Late To The Party : “Gone Girl”

Better late than never, I take a look at David Fincher’s “Gone Girl.”

Trash Film Guru


I’m going to proceed with a fair degree of  caution as I write this, and you should probably do the same while reading it, because I’m about to level a pretty serious charge at a film I generally liked, and try to avoid too much by way of “spoilers” while doing so, even though it’s a pretty safe bet that almost anyone who’s interested in seeing David Fincher’s highly-acclaimed Gone Girl has probably already done so. Why the tip-toeing, then? Well —  call it a courtesy simply because, hey, not everyone has seen it yet, as evidenced by the fact that I just caught it at the local discount house (the Riverview in Minneapolis, for those interested in such details) tonight and the joynt was packed to the rafters.

First, the good : Fincher is certainly in top form stylistically here, and handles both his actors, and his admittedly combustible…

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10 responses to “Late To The Party : “Gone Girl”

  1. I thought the film was pretty good, but not as good as so many did. It sort of devolved into less of a sociological/issue exploration and more of an over-the-top entertaining-but-ultimately-rather-silly tale.

    But I didn’t have the take-away you’ve posited here. Why do you feel the depiction of Amy transcends the fictional character within the film, and expresses out into the realm of collective gender indictment? I don’t know what the writer and director think about women in general, and didn’t recognize any messages from them in the film that would tell me. In order to set up and support the fairly extreme plot twist(s) presented, the character had to be much different than she seemed, in sufficiently over-the-top ways.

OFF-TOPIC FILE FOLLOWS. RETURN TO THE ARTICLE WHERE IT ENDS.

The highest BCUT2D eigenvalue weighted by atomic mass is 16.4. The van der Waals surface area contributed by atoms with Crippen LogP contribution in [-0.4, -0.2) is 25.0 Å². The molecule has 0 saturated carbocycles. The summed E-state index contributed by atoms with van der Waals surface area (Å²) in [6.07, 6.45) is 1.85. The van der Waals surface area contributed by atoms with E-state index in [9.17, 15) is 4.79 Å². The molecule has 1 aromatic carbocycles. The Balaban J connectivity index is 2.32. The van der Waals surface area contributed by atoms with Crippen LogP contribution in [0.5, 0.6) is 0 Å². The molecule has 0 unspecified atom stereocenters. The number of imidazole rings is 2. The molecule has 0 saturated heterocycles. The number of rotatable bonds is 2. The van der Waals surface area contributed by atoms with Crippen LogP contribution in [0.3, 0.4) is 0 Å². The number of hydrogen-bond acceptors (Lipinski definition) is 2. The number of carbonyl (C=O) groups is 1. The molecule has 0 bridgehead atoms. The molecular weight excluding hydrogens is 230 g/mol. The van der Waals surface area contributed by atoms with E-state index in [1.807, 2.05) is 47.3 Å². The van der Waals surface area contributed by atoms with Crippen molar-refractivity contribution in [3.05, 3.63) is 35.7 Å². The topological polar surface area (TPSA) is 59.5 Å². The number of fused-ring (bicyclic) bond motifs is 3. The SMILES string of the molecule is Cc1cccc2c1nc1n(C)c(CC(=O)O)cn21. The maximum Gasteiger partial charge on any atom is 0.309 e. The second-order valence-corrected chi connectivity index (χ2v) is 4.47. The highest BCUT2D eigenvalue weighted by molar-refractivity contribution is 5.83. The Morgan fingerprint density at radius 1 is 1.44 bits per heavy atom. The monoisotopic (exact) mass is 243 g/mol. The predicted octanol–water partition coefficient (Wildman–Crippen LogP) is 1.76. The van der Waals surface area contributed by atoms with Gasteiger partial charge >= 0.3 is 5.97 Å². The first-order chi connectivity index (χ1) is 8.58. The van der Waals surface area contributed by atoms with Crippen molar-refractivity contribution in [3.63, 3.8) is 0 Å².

I think the film ends up being less “serious” – or at least, more difficult to take seriously – than one might have expected going in. But I didn’t read misogyny into it. Why is Amy any more a…metaphor? distillation?…for/of a group to which she belongs – gender or other – than any other fictional character in cinematic or literary work that tells a far-fetched story?


    • I think because they took such great pains to set up Nick as a complete bastard early on, it felt like Amy was “brought back in” as a metaphor for every woman who ever wanted to get even with a guy who did her wrong — with the twist being that she was far worse. In the end, it’s the whole “hell hath no fury” cliche writ large, and any guy who’s ever needed forgiveness from a woman in his life can tell you what a load of complete nonsense that is.


      • Yeah, I thought Nick was shown to be so wart-laden for the same reason so many films do such a thing – to (potentially) misdirect the viewer as to the identity of the doer in a whodunit. That didn’t seem to me unusual (or original), nor to provide the motivation for a hyper-vindictive female character. But I suppose it’s open to interpretation, unless the filmmakers choose to elucidate regarding their intentions.


        • Or maybe it was for both reasons. But I don’t know that that would imply that all women are Amy. But if you’re right about the metaphorical intent, then it’s a much worse film than I thought.


          • I have no clue if I’m right or not, it’s just the impression I got. Think about it — the crap Nick pulls is just run-of-the-mill stuff sleazy-type guys do all the time. The stuff Amy pulls is off-the-charts manipulative and psychotic, and by the end he’s trapped in a marriage he doesn’t want with a controlling-at-all-costs wife and a baby on the way. If that’s not the ultimate expression of the female “ball-buster” myth, then nothing is.


        • It was a big misdirection/red herring play, for sure — but it overplayed its hand, I felt. By spending the first half of the flick making him look like an asshole and the second half making him look like a saint, by the time we got to the “maybe they deserve each other” ending, it had been too long since we saw how bad he was to make him seem like anything other than the victim here.


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